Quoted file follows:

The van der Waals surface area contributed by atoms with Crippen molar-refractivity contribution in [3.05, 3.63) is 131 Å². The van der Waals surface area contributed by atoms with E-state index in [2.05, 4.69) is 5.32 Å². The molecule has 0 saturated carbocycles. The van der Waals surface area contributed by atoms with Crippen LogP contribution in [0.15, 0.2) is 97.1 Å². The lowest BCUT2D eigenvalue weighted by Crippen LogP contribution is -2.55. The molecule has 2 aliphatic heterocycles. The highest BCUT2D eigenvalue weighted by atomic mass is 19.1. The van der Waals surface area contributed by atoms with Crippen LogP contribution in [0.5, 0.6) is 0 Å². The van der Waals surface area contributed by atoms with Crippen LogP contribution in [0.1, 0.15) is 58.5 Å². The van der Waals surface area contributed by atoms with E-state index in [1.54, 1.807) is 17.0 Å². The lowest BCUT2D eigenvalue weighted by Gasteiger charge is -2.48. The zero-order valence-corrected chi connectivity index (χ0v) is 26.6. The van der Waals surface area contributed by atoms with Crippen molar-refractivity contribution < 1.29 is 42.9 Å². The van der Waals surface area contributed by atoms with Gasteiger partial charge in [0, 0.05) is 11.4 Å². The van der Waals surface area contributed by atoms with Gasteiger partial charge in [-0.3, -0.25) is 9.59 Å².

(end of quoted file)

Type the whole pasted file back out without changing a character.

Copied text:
The van der Waals surface area contributed by atoms with Crippen molar-refractivity contribution in [3.05, 3.63) is 131 Å². The van der Waals surface area contributed by atoms with E-state index in [2.05, 4.69) is 5.32 Å². The molecule has 0 saturated carbocycles. The van der Waals surface area contributed by atoms with Crippen LogP contribution in [0.15, 0.2) is 97.1 Å². The lowest BCUT2D eigenvalue weighted by Crippen LogP contribution is -2.55. The molecule has 2 aliphatic heterocycles. The highest BCUT2D eigenvalue weighted by atomic mass is 19.1. The van der Waals surface area contributed by atoms with Crippen LogP contribution in [0.5, 0.6) is 0 Å². The van der Waals surface area contributed by atoms with Crippen LogP contribution in [0.1, 0.15) is 58.5 Å². The van der Waals surface area contributed by atoms with E-state index in [1.54, 1.807) is 17.0 Å². The lowest BCUT2D eigenvalue weighted by Gasteiger charge is -2.48. The zero-order valence-corrected chi connectivity index (χ0v) is 26.6. The van der Waals surface area contributed by atoms with Crippen molar-refractivity contribution < 1.29 is 42.9 Å². The van der Waals surface area contributed by atoms with Gasteiger partial charge in [0, 0.05) is 11.4 Å². The van der Waals surface area contributed by atoms with Gasteiger partial charge in [-0.3, -0.25) is 9.59 Å².